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The eye as a window to the brain. The European project RECOGNISED will determine the usefulness of the retina as a tool for identifying type 2 diabetes and cognitive impairment

Dr. Rafael Simó
Monday, 29 June, 2020

An EU-funded project will explore the biological pathways that may link the alterations observed in the retina with those present in the brain in people with type 2 diabetes.

An important EU-funded project has been launched to explore the biological pathways that may link the alterations observed in the retina with those present in the brain in people with type 2 diabetes (T2D).

Type 2 diabetes is known to be an independent risk factor for developing cognitive impairment and dementia, with studies showing that people living with T2D have a two-fold higher risk of developing Alzheimer’s disease (AD) when compared to the general population. AD is a neurodegenerative disease that leads to the progressive loss of brain cells, which causes cognitive decline and, eventually, dementia. People with cognitive impairment are more prone to have impaired diabetes self-management, poor glycaemic control and an increased incidence of diabetes-related complications, which presents significant challenges both for individuals and healthcare systems on how best to manage diabetes care. 

The four-year long RECOGNISED project will study the biological mechanisms that cause structural and functional alterations in the retina in people with type 2 diabetes, to determine whether these same pathways play a role in the events observed in the brain during the development of cognitive impairment and dementia. Importantly, RECOGNISED will reveal whether evaluating the retina, easily accessible with current non-invasive technologies, could help in identifying earlier cognitive impairment in people with T2D, so that appropriate support can be given. RECOGNISED will also analyse previously-collected data and samples from registries, cohorts and biobanks. By gaining knowledge on the mechanisms of disease, RECOGNISED will help to identify new potential therapeutic interventions.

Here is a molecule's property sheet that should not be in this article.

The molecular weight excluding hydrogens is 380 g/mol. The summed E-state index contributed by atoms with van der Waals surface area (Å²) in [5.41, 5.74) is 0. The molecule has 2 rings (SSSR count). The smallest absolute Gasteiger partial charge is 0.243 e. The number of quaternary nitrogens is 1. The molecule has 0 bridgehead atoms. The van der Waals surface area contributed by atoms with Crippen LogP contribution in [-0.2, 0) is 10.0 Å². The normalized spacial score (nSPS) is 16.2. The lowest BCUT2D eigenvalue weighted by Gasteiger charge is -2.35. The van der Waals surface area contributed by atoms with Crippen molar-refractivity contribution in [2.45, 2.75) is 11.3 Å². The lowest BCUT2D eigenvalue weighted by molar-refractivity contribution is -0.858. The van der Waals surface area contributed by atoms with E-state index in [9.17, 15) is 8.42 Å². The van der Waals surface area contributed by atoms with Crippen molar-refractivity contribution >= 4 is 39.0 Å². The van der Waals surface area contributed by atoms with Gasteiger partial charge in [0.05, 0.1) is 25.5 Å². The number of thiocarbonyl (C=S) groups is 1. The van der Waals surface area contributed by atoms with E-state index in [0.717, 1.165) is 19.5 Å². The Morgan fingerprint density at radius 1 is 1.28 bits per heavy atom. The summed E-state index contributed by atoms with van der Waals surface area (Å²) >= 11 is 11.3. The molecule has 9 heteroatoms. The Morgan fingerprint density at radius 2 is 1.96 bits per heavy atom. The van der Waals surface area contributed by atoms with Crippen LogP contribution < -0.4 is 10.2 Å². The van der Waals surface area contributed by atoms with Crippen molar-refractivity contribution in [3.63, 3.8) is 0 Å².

RECOGNISED brings together 21 partners from nine different countries, including academic institutions, small and medium enterprises (SMEs), the European infrastructure for translational medicine (EATRIS) and patient organisations, with complementary knowledge and expertise. RECOGNISED will receive almost €6 million in funding from the EU Horizon 2020 towards this programme with the final goal of improving the quality of life of people living with diabetes. In RECOGNISED, basic scientists and clinicians with extensive expertise in diabetes, ophthalmology and neurology will use state-or-the-art technologies to undertake the experimental and clinical studies that form part of this ambitious project.

 

RECOGNISED

Project Coordinator: Professor Rafael Simó, Vall d’Hebron Research Institute, Barcelona (Spain)

Project Partners: Queen’s University Belfast (UK), AIBILI (Portugal), Utrecht University Medical Center (Netherlands), Academic Medical Center, Amsterdam (Netherlands), Tor Vergata University of Rome (Italy), San Raffaele University Hospital (Italy), University of Milan (Italy), University of Southern Denmark (Denmark), MultiMedica SpA, Milano (Italy), Fundacio Assistencial de Mutua de Terrassa (Spain), Catalan Health Institute (Spain), University of Montenegro (Montenegro), Clinical Center of Montenegro (Montenegro), University of Cadiz (Spain), EATRIS (Netherlands), Alzheimer Europe (Luxembourg), IDF-Europe (Belgium), Anaxomics Biotech (Spain), Oxurion (Belgium), Genesis Biomed (Spain), Vall d’Hebron Research Institute, Barcelona (Spain).

This project receives funding from the European Union’s Horizon 2020 research and innovation programme under grant agreement No 847749. This material reflects only the authors’ views, and the Commission is not liable for any use that may be made of the information contained therein.

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